Boris Johnson has promised to “up the tempo” in a renewed effort to secure a deal with the European Union.
Amid a furious backlash from opponents of a no-deal Brexit against his decision to suspend Parliament next month, Johnson said: “I have said right from my first day in office that we are ready to work in an energetic and determined way to get a deal done.
“While I have been encouraged with my discussions with EU leaders over recent weeks that there is a willingness to talk about alternatives to the anti-democratic backstop, it is now time for both sides to step up the tempo.”
The Daily Mail says the statement comes “amid rising hopes of a Brexit breakthrough”.
The government continues to insist that a new deal will not be agreed unless the backstop, which aims to prevent a hard border on the island of Ireland after Brexit, is removed from the withdrawal agreement.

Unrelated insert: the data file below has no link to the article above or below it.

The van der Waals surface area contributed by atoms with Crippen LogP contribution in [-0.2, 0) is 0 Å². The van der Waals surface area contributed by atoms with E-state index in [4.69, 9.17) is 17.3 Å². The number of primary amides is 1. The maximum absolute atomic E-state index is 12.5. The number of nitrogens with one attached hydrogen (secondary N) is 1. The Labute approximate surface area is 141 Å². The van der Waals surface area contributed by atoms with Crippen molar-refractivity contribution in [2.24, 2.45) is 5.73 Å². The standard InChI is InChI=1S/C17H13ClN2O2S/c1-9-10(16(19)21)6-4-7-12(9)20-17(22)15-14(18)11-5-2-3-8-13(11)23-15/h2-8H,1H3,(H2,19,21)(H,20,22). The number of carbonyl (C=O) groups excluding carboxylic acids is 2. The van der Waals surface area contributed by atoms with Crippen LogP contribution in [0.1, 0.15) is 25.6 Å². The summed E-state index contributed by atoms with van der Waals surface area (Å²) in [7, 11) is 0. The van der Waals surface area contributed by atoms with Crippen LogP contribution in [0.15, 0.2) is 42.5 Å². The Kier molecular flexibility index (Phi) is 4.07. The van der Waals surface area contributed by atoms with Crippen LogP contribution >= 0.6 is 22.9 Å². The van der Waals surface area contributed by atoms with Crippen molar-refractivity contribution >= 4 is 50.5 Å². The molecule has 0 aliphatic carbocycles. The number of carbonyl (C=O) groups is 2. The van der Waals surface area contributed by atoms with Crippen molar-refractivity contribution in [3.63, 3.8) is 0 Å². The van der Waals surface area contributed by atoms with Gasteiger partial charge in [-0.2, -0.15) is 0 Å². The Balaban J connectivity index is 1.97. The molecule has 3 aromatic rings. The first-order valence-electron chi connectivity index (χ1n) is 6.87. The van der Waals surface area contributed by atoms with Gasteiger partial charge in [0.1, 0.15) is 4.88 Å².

However, the EU said it expected the UK to come up with “concrete proposals” on the backstop. A European Commission spokesperson said its “doors remain open” and insisted it had “demonstrated our willingness to work 24/7 throughout this long process”.
Downing Street admitted the two sides “remain some distance apart on key issues” but added they were “willing to work hard to find a way through”.
After Johnson’s chief negotiator, David Frost, met officials in Brussels this week it was agreed that the UK’s Brexit negotiators will now meet their EU counterparts twice a week in the run up to a crucial summit on October 17-18.
Opposition to Johnson’s approach to Brexit is intensifying. Six opposition parties have signed a joint statement calling for the suspension of parliament to be reversed and saying there is “no mandate” for no deal.
Former Tory ministers have said they are even prepared to take action next week to stop a no-deal Brexit. Conservative grandee Kenneth Clarke told Sky News he “probably would” vote for Jeremy Corbyn to become a caretaker prime minister if it meant avoiding no deal.
The Financial Times says the timing of PM’s renewed negotiations push “seeks to avert defeat” by rebel MPs.
The BBC’s Laura Kuenssberg says we will know “within days” whether the MPs who are “implacably opposed to leaving the EU without a deal” can prevent it from happening.